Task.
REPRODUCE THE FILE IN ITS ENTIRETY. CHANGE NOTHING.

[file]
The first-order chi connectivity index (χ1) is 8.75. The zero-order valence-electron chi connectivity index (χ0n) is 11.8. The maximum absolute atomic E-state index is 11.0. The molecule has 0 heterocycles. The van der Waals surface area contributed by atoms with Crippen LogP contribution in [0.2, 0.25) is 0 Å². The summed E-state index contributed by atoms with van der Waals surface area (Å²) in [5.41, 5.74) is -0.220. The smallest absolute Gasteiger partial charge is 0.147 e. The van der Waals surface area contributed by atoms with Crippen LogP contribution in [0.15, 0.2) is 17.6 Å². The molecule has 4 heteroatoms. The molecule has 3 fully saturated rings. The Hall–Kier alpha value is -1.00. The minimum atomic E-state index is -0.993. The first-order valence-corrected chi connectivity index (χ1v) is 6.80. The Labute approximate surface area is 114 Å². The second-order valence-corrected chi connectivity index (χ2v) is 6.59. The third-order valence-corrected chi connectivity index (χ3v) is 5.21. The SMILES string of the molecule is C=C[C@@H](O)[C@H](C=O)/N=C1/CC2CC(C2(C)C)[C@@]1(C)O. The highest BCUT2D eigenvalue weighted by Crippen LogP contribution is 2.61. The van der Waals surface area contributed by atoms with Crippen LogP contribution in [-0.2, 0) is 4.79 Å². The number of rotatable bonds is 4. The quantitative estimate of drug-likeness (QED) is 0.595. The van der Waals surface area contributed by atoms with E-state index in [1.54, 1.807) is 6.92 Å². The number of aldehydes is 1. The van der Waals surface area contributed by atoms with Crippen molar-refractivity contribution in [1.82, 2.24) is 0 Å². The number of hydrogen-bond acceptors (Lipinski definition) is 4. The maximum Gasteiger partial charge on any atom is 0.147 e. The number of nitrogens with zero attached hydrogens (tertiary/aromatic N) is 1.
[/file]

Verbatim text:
The first-order chi connectivity index (χ1) is 8.75. The zero-order valence-electron chi connectivity index (χ0n) is 11.8. The maximum absolute atomic E-state index is 11.0. The molecule has 0 heterocycles. The van der Waals surface area contributed by atoms with Crippen LogP contribution in [0.2, 0.25) is 0 Å². The summed E-state index contributed by atoms with van der Waals surface area (Å²) in [5.41, 5.74) is -0.220. The smallest absolute Gasteiger partial charge is 0.147 e. The van der Waals surface area contributed by atoms with Crippen LogP contribution in [0.15, 0.2) is 17.6 Å². The molecule has 4 heteroatoms. The molecule has 3 fully saturated rings. The Hall–Kier alpha value is -1.00. The minimum atomic E-state index is -0.993. The first-order valence-corrected chi connectivity index (χ1v) is 6.80. The Labute approximate surface area is 114 Å². The second-order valence-corrected chi connectivity index (χ2v) is 6.59. The third-order valence-corrected chi connectivity index (χ3v) is 5.21. The SMILES string of the molecule is C=C[C@@H](O)[C@H](C=O)/N=C1/CC2CC(C2(C)C)[C@@]1(C)O. The highest BCUT2D eigenvalue weighted by Crippen LogP contribution is 2.61. The van der Waals surface area contributed by atoms with Crippen LogP contribution in [-0.2, 0) is 4.79 Å². The number of rotatable bonds is 4. The quantitative estimate of drug-likeness (QED) is 0.595. The van der Waals surface area contributed by atoms with E-state index in [1.54, 1.807) is 6.92 Å². The number of aldehydes is 1. The van der Waals surface area contributed by atoms with Crippen molar-refractivity contribution in [1.82, 2.24) is 0 Å². The number of hydrogen-bond acceptors (Lipinski definition) is 4. The maximum Gasteiger partial charge on any atom is 0.147 e. The number of nitrogens with zero attached hydrogens (tertiary/aromatic N) is 1.